Only after nailing down this truth can we move to understand the purpose and particulars of the spiritual gifts. Therefore, as I preached on this passage, this is where I focused—on the Gift and the Giver. We also considered the purpose or goal of the spiritual gifts and how these gifts functioned to promote the gospel in the early days of the church.

Next week we’ll focus more on the particular used of the sign gifts in 1 Corinthians 12:8–10, but for now you can listen to yesterdays sermon on Holy Spirit Power. Sermon notes are also available. Discussion questions and resources for further study are listed below. Continue reading

‘Power’ in Paul’s Letters: How Apostolic Miracles Magnify the Gospel Message

powerWhat does Paul think of power? How does he define it? When he speaks of “the working of miracles” (1 Corinthians 12:10), does he have modern charismatic signs in mind or something else? When Paul speaks of power, what is he talking about?

These are just a few questions we need to ask when we consider the word dunamis in Paul’s letters. And fortunatley, it is not too difficult to find what Paul thinks about this word, for he uses it often. However, if we come with preconceived ideas about “power evangelism” or “charismatic gifts” we might be less able to see what he originally meant. So lets consider what he says.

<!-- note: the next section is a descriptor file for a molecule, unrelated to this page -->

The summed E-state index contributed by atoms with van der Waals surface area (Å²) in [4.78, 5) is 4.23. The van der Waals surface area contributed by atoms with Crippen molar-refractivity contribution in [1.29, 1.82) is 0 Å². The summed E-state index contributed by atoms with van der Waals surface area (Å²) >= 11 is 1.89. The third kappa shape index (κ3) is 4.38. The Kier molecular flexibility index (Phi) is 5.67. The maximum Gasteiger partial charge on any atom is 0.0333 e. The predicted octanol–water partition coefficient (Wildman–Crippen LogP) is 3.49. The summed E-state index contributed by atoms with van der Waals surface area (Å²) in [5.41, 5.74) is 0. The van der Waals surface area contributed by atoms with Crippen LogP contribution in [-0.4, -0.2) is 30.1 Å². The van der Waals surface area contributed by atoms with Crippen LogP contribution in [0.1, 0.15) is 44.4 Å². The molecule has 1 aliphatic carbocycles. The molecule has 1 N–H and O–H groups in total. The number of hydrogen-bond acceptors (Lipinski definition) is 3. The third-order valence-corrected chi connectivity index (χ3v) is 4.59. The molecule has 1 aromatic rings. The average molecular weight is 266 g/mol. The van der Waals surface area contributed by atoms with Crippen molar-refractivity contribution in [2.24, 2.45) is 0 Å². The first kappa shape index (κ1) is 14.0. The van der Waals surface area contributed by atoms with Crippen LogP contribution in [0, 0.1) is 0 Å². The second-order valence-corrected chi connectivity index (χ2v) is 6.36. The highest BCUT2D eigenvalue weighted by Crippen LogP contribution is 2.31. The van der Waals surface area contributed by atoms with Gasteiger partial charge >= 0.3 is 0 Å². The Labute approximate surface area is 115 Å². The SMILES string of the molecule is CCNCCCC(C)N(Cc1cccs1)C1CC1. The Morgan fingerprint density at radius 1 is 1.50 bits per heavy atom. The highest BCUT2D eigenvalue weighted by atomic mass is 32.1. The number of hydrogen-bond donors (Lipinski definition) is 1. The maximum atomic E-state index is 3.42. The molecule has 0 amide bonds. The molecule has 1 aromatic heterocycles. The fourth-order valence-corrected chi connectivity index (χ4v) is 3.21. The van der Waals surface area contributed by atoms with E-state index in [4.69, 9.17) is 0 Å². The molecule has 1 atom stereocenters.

Power in Romans: The Gospel Defines Paul’s Understanding of Power

In Romans Paul begins with the gospel. Romans 1:1–7 defines Paul’s apostleship in terms of the gospel and Romans 1–-11 give us the fullest explanation of the gospel in Scripture. First, in Romans 1:4 Paul speaks of the power of the Holy Spirit to raise Christ from the dead, a reality that will shape Paul’s understanding of the gospel (and its effects) through all his letters. Then second, he defines the gospel as a matter of power in Romans 1:16–17:

For I am not ashamed of the gospel, for it is the power of God for salvation to everyone who believes, to the Jew first and also to the Greek. 17 For in it the righteousness of God is revealed from faith for faith, as it is written, “The righteous shall live by faith.”